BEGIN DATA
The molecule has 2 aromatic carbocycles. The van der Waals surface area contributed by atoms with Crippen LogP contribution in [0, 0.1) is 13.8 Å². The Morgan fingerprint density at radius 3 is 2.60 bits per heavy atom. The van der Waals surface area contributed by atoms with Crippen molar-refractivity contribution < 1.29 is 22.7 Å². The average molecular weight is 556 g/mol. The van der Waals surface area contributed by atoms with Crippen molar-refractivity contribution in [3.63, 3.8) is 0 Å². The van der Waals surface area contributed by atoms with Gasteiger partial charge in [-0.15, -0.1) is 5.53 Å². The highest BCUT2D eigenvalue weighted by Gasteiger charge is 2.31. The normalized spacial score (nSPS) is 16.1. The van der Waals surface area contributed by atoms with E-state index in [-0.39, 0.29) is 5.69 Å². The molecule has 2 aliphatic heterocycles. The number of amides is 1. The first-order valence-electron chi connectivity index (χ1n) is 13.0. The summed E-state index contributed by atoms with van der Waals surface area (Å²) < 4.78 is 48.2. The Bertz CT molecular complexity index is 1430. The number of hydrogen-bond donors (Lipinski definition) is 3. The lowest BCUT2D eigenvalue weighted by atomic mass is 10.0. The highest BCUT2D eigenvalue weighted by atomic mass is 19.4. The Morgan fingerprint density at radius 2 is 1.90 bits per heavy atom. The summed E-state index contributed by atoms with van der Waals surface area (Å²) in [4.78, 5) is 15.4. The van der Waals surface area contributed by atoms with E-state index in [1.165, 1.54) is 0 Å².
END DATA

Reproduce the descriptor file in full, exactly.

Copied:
The molecule has 2 aromatic carbocycles. The van der Waals surface area contributed by atoms with Crippen LogP contribution in [0, 0.1) is 13.8 Å². The Morgan fingerprint density at radius 3 is 2.60 bits per heavy atom. The van der Waals surface area contributed by atoms with Crippen molar-refractivity contribution < 1.29 is 22.7 Å². The average molecular weight is 556 g/mol. The van der Waals surface area contributed by atoms with Crippen molar-refractivity contribution in [3.63, 3.8) is 0 Å². The van der Waals surface area contributed by atoms with Gasteiger partial charge in [-0.15, -0.1) is 5.53 Å². The highest BCUT2D eigenvalue weighted by Gasteiger charge is 2.31. The normalized spacial score (nSPS) is 16.1. The van der Waals surface area contributed by atoms with E-state index in [-0.39, 0.29) is 5.69 Å². The molecule has 2 aliphatic heterocycles. The number of amides is 1. The first-order valence-electron chi connectivity index (χ1n) is 13.0. The summed E-state index contributed by atoms with van der Waals surface area (Å²) < 4.78 is 48.2. The Bertz CT molecular complexity index is 1430. The number of hydrogen-bond donors (Lipinski definition) is 3. The lowest BCUT2D eigenvalue weighted by atomic mass is 10.0. The highest BCUT2D eigenvalue weighted by atomic mass is 19.4. The Morgan fingerprint density at radius 2 is 1.90 bits per heavy atom. The summed E-state index contributed by atoms with van der Waals surface area (Å²) in [4.78, 5) is 15.4. The van der Waals surface area contributed by atoms with E-state index in [1.165, 1.54) is 0 Å².